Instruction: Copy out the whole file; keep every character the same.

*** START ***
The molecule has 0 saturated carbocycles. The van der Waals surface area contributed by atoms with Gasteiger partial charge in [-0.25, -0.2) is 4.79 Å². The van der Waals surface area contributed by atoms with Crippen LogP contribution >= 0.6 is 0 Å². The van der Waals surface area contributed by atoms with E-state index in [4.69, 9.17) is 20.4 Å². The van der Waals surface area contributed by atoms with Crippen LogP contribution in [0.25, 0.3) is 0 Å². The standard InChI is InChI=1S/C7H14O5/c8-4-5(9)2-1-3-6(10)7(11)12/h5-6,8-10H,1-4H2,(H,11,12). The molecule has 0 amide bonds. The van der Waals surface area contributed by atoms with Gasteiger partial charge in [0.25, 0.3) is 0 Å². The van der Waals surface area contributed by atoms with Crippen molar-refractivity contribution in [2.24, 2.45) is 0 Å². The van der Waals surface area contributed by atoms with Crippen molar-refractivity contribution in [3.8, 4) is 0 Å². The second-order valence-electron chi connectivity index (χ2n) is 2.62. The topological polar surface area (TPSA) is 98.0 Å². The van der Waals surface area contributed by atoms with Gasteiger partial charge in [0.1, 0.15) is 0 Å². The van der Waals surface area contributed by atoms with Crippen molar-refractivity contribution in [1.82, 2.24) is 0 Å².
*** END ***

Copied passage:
The molecule has 0 saturated carbocycles. The van der Waals surface area contributed by atoms with Gasteiger partial charge in [-0.25, -0.2) is 4.79 Å². The van der Waals surface area contributed by atoms with Crippen LogP contribution >= 0.6 is 0 Å². The van der Waals surface area contributed by atoms with E-state index in [4.69, 9.17) is 20.4 Å². The van der Waals surface area contributed by atoms with Crippen LogP contribution in [0.25, 0.3) is 0 Å². The standard InChI is InChI=1S/C7H14O5/c8-4-5(9)2-1-3-6(10)7(11)12/h5-6,8-10H,1-4H2,(H,11,12). The molecule has 0 amide bonds. The van der Waals surface area contributed by atoms with Gasteiger partial charge in [0.25, 0.3) is 0 Å². The van der Waals surface area contributed by atoms with Crippen molar-refractivity contribution in [2.24, 2.45) is 0 Å². The van der Waals surface area contributed by atoms with Crippen molar-refractivity contribution in [3.8, 4) is 0 Å². The second-order valence-electron chi connectivity index (χ2n) is 2.62. The topological polar surface area (TPSA) is 98.0 Å². The van der Waals surface area contributed by atoms with Gasteiger partial charge in [0.1, 0.15) is 0 Å². The van der Waals surface area contributed by atoms with Crippen molar-refractivity contribution in [1.82, 2.24) is 0 Å².